• Legislative session passed some good bills for S.C.

    The first year of the current two-year legislative session ended in June. From January until then senators did a lot of talking, meeting and arguing. Even though days lengthened as summer approached, the work stretched into nights as we debated the business of South Carolina.

  • A glimmer of hope for S.C. senior citizens

    The season of the light is upon us – a time of year that provides us with an opportunity to reflect on what we have as well as focus on how we can make life better for others who may not be as fortunate.

    South Carolina has more than 900,000 seniors, and that number is expected to double over the next 15 years, with those 50 and older accounting for nearly half of our state’s population by the year 2030, according to census projections.

  • USC’s Fair Funding Plan not so fair to taxpayers

    To University of South Carolina President Harris Pastides, his offer to the S.C. General Assembly is too good to pass up:

    Give the state’s flagship university an additional $10.13 million in general funds in fiscal 2014-15 for its eight campuses statewide, plus cover any pay hikes mandated by lawmakers and any health-care benefit and utility rate increases, and in-state students won’t pay higher tuition next fiscal year, which starts July 1.

  • Messiah came from predestined heritage

    The Bible predicts the coming of a true messiah. After Adam and Eve sinned in the Garden of Eden, God proclaimed that an offspring of Eve would crush the devil’s head, while the devil would bruise her offspring’s heel (in Genesis 3:15).

    This word gave hope to Adam and Eve and their descendants that one day the devil would be totally defeated, even though the woman’s seed would have his heel bruised by Satan.

  • Thanks to all who helped with Christmas parade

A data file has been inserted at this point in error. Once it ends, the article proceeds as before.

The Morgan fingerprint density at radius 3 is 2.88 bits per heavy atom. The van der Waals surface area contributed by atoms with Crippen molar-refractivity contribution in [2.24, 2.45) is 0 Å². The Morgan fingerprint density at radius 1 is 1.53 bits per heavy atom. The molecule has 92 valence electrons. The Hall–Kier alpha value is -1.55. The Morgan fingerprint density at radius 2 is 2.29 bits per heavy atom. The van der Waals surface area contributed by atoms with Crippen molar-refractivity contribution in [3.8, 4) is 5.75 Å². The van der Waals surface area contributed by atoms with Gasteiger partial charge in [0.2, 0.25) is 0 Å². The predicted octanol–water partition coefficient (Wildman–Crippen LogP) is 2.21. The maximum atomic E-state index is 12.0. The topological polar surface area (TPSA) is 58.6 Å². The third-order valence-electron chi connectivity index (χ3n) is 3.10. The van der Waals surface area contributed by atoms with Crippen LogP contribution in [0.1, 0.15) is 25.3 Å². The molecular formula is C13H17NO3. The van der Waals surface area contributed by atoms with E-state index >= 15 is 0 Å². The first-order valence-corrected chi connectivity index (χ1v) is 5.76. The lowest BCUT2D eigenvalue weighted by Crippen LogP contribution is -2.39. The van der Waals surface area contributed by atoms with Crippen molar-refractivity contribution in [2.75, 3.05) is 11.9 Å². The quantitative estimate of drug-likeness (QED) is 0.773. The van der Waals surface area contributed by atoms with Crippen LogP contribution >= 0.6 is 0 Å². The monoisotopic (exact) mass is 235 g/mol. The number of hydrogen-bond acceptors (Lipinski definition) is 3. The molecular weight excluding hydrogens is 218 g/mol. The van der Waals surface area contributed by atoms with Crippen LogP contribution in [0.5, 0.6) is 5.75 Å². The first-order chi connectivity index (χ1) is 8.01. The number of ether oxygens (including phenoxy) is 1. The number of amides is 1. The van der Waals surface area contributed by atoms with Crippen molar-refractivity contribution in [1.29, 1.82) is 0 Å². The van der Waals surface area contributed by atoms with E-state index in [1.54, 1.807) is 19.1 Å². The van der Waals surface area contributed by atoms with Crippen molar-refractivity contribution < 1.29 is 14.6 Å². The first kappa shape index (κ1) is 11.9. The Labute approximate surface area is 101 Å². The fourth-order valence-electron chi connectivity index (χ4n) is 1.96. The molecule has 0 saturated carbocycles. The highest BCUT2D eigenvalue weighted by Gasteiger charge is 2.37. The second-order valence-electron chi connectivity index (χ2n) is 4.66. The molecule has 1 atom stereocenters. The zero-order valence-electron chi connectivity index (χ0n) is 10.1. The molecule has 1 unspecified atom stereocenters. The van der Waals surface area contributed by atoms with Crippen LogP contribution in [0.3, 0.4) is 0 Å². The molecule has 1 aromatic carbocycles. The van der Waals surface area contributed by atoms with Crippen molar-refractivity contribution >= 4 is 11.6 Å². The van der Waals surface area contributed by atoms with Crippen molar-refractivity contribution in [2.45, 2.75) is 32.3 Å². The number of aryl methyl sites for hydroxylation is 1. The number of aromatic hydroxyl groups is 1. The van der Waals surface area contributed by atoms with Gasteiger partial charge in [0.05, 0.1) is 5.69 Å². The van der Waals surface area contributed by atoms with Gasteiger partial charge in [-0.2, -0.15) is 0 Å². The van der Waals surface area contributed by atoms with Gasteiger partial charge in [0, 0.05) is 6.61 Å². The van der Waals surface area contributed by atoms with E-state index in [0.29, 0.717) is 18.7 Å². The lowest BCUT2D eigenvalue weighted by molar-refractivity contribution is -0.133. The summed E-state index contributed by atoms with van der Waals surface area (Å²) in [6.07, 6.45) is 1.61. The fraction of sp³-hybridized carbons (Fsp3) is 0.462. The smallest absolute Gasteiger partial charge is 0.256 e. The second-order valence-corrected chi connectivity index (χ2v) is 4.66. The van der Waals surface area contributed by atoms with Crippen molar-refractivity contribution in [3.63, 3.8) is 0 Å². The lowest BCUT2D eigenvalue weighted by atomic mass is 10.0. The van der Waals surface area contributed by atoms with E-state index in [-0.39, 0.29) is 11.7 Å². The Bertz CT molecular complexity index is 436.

To all who participated in the 2013 Van Wyck Christmas Parade:  Thank you so much! The weather on Saturday, Dec. 7, started out iffy, but we received a much-prayed-for window that permitted everyone to participate.

    The Indian Land Band, under the direction of Mathew Willis and Scott Fleischman, sounded terrific and looked so good in their “ugly” Christmas sweaters. The IL ROTC was impressive and sharp in its presentation and in the number who participated.

  • Christmas memories on Gillsbrook Road

    It’s Dec. 24, 1994, and, no, I’m not longing to be up North. I’m actually longing for the Christmas Eves of so many years past.

    I really can’t lay claim to one particular one, but rather the hustle, bustle and excitement of preparing for last-minute trips to the mall, lunching at Pizza Hut with the cousins and seeing family crowd into a house that threatens to bust at the seams.

  • McClennen column: Rerouting IL road would ease traffic

    There was a potential solution to some of the school traffic woes that may have slipped away, which many in the community may not have been aware of.
    The S.C. Department of Transportation held a hearing in January 2013 regarding rerouting Harrisburg Road. Harrisburg Road could have been rerouted to line up with the main Lowe’s entrance on S.C. 160. This also would have become a lighted intersection.

  • Carnes column: County has lower property taxes than most

    Recently, there have been some editorials written about the high property tax rates in Lancaster County. As chairman of the county Finance Committee, I would like to address the hype with the facts.
    As I discussed in last month’s column, property tax revenue is one of the major funding sources for Lancaster County.
    The property tax revenue is split mainly between Lancaster County School District and Lancaster County government, with about 70 percent going to the school district and 30 percent to county government.

  • What comes after the welfare state?

    The welfare state is now omnipresent in every part of the United States. The federal budget is dominated by entitlement spending, with 45 percent of federal spending in 2012 going to Social Security, Medicaid, and Medicare (among other health care entitlements).

    Simultaneously, states are struggling under the fiscal burdens imposed on them by mandatory entitlement programs: for example, spending by the S.C. Department of Health and Human Services (primarily on Medicaid) has averaged $1.21 billion over the last three budget years.

  • Business, innovation and the four states of S.C.

    Recently I had occasion to be in all four parts of South Carolina, talking with a wide variety of business people about innovation, our state and its future. What they said was both extremely encouraging and extremely discouraging.

    First the good news. From one end of this state to the other, there are lots of really smart people who fully understand what we have to do to become competitive in the challenging global economy of the 21st Century. They get it.